Courts are places of facts and evidence, when someone makes an assertation that cannot be supported with facts and evidence it has no creditability. I never claimed that all women who claimed to be abused were making it up, however, it is simply not creditable when the supposed abuse just happens to only appear during the divorce proceedings when there may be financial gain to be had of it. Equally so, it is not uncommon for women to level unfounded charges of abuse or sexual abuse of children.

The problem here isn’t woman bashing, it’s a silly belief that women are always right and men are always wrong. That’s absurd, both are humans with all the faults that come with that condition.


#15

I’m a woman and I don’t know any women like this. I’m sure they must exist somewhere. But the women I know stick with their marriages through thick and thin, and those I know who have left their husbands left for really, really compelling reasons. The husband was just not ever committed, or of good will.


#16

Are you familiar with their situation? Once my sister wanted to
divorce her husband and could her and the kids live with me till
they got on their own? I said I’m sorry but I didn’t want to support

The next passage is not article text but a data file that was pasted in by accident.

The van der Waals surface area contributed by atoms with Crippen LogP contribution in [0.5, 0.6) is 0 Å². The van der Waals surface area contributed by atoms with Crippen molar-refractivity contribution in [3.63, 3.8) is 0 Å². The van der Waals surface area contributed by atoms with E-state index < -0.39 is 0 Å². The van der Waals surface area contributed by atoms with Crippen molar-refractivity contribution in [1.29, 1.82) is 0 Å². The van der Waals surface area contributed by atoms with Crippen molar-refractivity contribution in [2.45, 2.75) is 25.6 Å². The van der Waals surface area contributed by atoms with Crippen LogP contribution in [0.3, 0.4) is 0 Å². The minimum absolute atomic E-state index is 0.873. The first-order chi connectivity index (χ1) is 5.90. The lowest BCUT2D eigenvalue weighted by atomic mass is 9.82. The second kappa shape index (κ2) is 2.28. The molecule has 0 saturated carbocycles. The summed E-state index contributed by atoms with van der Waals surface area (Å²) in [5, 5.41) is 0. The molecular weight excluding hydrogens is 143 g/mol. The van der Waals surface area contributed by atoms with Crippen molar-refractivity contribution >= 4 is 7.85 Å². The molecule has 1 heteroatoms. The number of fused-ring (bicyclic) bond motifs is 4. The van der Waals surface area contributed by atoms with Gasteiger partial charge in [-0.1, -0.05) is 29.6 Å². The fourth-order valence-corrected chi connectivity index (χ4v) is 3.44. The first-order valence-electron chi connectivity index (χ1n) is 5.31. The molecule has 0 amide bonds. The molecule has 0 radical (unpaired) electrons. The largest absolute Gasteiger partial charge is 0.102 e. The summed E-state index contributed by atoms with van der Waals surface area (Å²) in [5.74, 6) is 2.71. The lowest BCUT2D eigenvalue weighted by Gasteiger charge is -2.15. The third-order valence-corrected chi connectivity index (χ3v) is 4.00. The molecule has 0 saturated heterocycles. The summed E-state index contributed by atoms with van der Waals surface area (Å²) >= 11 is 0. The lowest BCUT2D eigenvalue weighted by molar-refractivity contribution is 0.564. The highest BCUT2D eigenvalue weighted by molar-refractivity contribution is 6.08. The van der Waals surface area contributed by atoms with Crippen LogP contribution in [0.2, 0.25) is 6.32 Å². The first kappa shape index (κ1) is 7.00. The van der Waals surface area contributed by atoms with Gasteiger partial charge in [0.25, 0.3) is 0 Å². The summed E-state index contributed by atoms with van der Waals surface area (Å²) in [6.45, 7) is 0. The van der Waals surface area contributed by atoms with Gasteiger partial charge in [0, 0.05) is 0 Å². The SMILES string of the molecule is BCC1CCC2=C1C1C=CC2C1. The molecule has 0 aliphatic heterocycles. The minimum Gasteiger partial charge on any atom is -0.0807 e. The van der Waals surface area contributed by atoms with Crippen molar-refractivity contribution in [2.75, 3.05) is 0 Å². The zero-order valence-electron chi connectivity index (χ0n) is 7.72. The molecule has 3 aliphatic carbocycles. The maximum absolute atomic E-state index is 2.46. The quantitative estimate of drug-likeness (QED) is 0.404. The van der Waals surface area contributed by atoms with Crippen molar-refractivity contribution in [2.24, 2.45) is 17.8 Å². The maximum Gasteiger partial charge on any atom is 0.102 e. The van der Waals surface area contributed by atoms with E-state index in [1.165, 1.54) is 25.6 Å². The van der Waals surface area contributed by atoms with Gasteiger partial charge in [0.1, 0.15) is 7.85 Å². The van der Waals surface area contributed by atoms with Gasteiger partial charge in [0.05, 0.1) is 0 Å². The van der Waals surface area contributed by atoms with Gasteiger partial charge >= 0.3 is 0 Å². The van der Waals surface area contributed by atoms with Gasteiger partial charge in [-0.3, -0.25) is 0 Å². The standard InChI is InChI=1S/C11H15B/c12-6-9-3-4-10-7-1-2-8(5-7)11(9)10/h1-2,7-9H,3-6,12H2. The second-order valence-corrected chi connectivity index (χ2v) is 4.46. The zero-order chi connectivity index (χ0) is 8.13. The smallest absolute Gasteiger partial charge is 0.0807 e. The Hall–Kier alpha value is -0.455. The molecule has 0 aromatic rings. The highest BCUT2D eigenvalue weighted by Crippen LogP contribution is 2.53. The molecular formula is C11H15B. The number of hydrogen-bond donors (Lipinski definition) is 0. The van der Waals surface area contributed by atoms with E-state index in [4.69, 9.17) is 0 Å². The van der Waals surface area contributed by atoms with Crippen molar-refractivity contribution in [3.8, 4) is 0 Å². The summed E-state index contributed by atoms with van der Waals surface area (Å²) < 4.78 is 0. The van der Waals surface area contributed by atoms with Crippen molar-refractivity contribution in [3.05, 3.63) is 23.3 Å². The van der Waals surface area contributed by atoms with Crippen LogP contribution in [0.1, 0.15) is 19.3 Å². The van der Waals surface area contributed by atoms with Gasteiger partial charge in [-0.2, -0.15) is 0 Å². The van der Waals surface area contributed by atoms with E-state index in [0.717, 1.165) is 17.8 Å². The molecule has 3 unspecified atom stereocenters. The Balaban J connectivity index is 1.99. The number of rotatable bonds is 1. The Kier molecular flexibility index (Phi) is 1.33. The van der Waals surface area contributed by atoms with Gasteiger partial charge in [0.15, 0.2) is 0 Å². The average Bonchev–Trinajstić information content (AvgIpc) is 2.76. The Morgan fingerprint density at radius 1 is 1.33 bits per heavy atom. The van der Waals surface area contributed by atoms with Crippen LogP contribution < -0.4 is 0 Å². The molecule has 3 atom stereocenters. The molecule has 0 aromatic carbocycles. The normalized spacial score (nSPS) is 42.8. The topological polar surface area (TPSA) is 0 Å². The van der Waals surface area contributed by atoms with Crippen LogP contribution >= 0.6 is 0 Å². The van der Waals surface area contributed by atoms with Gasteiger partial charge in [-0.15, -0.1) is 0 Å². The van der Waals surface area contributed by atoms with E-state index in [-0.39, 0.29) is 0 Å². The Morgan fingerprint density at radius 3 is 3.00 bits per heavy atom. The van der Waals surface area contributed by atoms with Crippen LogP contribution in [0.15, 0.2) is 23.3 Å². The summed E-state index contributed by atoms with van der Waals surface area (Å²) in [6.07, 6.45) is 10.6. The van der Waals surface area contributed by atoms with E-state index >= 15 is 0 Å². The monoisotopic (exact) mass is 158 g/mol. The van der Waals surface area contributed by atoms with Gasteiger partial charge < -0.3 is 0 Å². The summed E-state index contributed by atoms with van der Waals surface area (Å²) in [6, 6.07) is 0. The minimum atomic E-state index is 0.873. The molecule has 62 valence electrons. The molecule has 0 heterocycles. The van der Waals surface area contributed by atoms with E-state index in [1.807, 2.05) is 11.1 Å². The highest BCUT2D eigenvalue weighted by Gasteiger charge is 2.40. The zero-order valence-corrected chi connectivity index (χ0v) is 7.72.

the breakup of the marriage. Later, she went on medication to
keep herself from having crying fits and this frightened me. I told her to come if she still wants to, but she said she changed her
mind about the divorce. They have now been married 20 years
and she is very glad that she didn’t get a divorce.
What to do really depends a lot on being familiar with their
situation.


#17

I had the same reaction to CCM08. He seemed to be women-bashing to me, as well. I felt he had a bitter experience, and was generalizing about the motives of all women in general.

I looked up his statistic, and it is just a general quote in an article, uncited, saying that women file for the majority of the divorces. Who says? How much? 51%? What does that statistic of mysterious origin say??

Also I point out, that if a woman is being abused, or feel her children are not safe, then she would be the one to file.

That was certainly the case with me. My income took a huge dive, his went way up. He cheated, he filed. Its been the case in every instance that I know of.

A friend had a very abusive husband. She had to leave for her baby’s safety. He is on record for physcially abusing her, yet he had 50-50 custody. She had to pay over $200,000 in court costs over the years so she owns nothing and rents small apartments and works long hours day in and day out. Her ex owns two lakeside homes, yet she had to pay him child support (he knows how to hide his income, and can afford good lawyers).